The first inning went extraordinarily quick, as the two southpaws threw a combined nineteen pitches, and each had one strikeout and two flyouts. The White Sox scored first, when Burke (who destroys lefties) hit a single to bring in Carlos Lee. Chicago made Lee throw 27 second inning pitches, trying to make Eric Wedge go to the second worst bullpen in baseball.

This is where it gets weird. After Coco Crisp struck out to lead the inning, Ronnie Belliard hit the second pitch he saw over the fence to tie the game. Including Belliard, the Indians had sixteen out of their next seventeen batters put one of the first three pitches they saw into play. Buerhles stuff was terrible, and those seventeen batters scored five runs, including three home runs by Belliard, Casey Blake and Lou Merloni. Buerhle finished the sixth inning haven thrown only 68 pitches, despite allowing five runs on seven hits.

In this span, the White Sox managed to score one run, as the red-hot Aaron Rowand hit a solo shot in the fifth inning. Rowand has a .437/.524/.730 line in June, splitting time between center and right. Hes hitting lefties at a .400 clip, and will present a big problem when Magglio Ordonez comes back. While I dont think hes a good enough player to play everyday when Maggs leaves next year, he presents a nice way to break in the left-handed Jeremy Reed.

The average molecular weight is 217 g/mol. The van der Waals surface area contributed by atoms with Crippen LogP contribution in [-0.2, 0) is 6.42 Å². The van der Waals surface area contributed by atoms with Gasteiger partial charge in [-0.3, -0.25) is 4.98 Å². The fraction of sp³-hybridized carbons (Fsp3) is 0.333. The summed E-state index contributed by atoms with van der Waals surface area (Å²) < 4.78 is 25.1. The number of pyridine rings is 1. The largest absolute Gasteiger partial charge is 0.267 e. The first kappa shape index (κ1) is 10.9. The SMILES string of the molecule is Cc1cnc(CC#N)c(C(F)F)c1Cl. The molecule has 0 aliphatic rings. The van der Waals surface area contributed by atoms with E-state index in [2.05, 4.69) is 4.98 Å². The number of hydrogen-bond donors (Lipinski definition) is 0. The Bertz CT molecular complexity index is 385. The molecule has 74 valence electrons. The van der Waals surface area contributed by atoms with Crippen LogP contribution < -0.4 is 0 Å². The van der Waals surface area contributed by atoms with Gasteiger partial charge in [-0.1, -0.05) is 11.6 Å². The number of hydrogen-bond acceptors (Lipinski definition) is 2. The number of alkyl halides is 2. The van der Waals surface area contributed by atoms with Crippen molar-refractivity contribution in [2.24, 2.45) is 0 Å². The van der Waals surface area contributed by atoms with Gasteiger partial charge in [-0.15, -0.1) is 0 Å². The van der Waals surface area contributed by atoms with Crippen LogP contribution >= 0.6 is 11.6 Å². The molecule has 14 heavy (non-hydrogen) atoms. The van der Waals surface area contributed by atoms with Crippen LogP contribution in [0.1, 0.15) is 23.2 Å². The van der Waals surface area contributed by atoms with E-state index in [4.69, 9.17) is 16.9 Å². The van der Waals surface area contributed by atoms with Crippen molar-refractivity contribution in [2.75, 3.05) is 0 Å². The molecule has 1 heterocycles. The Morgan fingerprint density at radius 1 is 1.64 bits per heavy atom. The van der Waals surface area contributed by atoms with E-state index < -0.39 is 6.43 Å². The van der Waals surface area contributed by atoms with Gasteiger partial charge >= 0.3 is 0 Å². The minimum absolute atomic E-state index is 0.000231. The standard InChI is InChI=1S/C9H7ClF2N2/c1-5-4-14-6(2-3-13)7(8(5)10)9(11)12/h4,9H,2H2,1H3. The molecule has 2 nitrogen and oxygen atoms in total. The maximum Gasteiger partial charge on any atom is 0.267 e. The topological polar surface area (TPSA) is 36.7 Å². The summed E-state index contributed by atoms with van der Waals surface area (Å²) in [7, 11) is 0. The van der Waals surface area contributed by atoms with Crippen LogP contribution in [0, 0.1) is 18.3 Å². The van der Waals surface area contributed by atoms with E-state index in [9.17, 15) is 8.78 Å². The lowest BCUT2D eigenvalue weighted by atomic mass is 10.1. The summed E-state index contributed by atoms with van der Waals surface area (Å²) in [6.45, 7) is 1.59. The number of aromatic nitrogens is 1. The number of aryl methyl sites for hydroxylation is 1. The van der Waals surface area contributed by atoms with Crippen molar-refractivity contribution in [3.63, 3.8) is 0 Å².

Paul Konerko led off the sixth inning hitting a home run on Lees 89th pitch, and Cliff would finish the inning with 103 pitches. While it looked like the Indians were absolutely destroying the Sox, Chicago was only two runs back, and had three innings against a bullpen with an ERA around 5.50. Buerhle helped the hope around the Cell grow when he had his best inning since the first in the seventh, retiring the 1-3 hitters in order, throwing only twelve pitches. Mark had thrown seven innings, but only stood at 80 pitches. Following the Arnie Munoz disaster in Montreal (a 3.2 inning start), Ozzie Guillen was not about to go to his bullpen.